After performing the feticide intracardiac injection of potassium chloride , the delivery protocol was performed with misoprostol, and finalized with a stillbirth. The external habit of the fetus was very macerated, with hydrops, hypotelorism, medium face and nose hypoplasia, long philtrum, small mouth with fine lips and upper lip in cupid's bow, high palate, and postaxial polydactyly of hands and feet.
After delivery, the patient suffered a heavy blood loss due to uterine atony, which reverted with uterine massage and oxytocin infusion; two units of blood transfusion were needed. Four hours after the delivery, the patient began presenting with dyspnea, high blood pressure, sleepiness and prostration, despite the medical treatment with furosemide, labetalol and magnesium sulfate. Thus, with mirror syndrome complicated with acute lung edema and hypertension, the patient was transferred to the intensive care department.
In that unit, the medical treatment was optimized, with progressive recovery. Four days later, the patient returned to our department, with no complaints, weighing 10 Kg less than when she was hospitalized, and medicated with losartan and captopril. Afterwards, the maternal course was favorable: the mirror syndrome resolved on the fourth day, and the patient was discharged seven days after the delivery. The placental histology demonstrated a large placenta for the gestational age due to edema, immaturity and exuberant hematopoiesis.
An autopsy of the fetus confirmed the hydrops, with prominent subcutaneous tissue edema, pleural and ascitic hemoserous effusions and multiple internal anomalies. A cardiac examination confirmed the anomalies previously suspected. Abnormal azygos vein, macroscopic hepatic calcifications and accessory spleen were also detected. All these features can be integrated in Patau syndrome.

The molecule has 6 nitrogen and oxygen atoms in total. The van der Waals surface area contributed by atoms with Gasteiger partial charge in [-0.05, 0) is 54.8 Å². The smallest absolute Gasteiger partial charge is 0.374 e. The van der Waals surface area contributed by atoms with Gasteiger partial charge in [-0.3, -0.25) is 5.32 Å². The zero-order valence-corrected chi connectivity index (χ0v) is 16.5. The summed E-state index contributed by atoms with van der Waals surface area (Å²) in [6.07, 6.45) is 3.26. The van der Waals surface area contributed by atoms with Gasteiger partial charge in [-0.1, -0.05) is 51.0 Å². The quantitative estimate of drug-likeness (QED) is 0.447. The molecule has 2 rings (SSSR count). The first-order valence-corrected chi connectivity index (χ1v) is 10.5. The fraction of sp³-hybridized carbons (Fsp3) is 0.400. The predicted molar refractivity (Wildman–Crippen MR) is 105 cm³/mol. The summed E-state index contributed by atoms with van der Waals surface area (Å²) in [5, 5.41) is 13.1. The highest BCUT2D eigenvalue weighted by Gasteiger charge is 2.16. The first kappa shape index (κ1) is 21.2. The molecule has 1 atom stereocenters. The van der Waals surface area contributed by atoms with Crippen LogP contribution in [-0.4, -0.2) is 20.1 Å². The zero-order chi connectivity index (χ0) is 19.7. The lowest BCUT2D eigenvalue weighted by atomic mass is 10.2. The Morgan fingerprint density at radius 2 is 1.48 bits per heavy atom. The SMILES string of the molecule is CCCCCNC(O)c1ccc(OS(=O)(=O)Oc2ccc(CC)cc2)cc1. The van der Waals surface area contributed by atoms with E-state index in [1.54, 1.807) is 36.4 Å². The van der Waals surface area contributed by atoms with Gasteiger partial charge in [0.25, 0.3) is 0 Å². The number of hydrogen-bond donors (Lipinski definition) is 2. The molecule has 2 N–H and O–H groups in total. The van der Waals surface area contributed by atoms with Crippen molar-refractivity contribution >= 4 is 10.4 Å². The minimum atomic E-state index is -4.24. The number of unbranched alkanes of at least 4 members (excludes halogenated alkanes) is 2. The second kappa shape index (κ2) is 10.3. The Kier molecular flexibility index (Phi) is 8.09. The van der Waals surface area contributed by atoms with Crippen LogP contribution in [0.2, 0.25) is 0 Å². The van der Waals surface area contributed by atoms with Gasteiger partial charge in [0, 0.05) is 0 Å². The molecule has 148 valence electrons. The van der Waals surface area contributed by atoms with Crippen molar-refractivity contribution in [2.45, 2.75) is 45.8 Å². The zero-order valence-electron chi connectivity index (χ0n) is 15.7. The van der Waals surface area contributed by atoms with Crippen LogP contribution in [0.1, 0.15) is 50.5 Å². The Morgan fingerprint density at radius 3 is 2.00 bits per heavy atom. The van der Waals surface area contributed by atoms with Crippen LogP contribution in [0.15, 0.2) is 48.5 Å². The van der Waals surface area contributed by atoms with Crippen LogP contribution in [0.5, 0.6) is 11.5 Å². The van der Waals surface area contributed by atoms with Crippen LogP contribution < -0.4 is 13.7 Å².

Mirror syndrome is extremely rare in the clinical practice, easily underdiagnosed, and associated with many causes. Furthermore, this disease is associated with increased maternal morbidity and mortality. The case reported in the present study was an unusual form of mirror syndrome. Indeed, in the literature, including the largest series of cases published in , there is no case related to Patau syndrome.
The clinical manifestations of this disease are complex, including weight gain and edema, accompanied by high blood pressure, with or without proteinuria, oliguria, tachycardia and tachypnea.
The similarity between the two diseases is also seen in the pathogenesis, as in mirror syndrome there is an anti-angiogenic state similar to what is seen in preeclampsia, which resolves after fetal delivery.
Furthermore, hCG elevation could be used as a clinical marker for placental disturbance. According to literature reports, the gestational age for the onset of this syndrome ranges from 16 to 34 weeks; our case occurred at an early gestational age 26 weeks. Mirror syndrome can be reversible when the underlying factors are identified and modified.
In the meantime, supportive therapy for maternal stability, with diuretics and antihypertensive therapy, is crucial. In conclusion, this case of mirror syndrome associated with Patau syndrome demonstrates how fetal structural malformations can lead to fetal hydrops, being mirrored by the maternal symptoms. Physicians should be attentive for this diagnosis, due to its poor prognosis, with potential fetal mortality and high maternal morbidity. Therefore, timely treatment in the form of delivery of the fetus and placenta is essential to achieve the best outcome.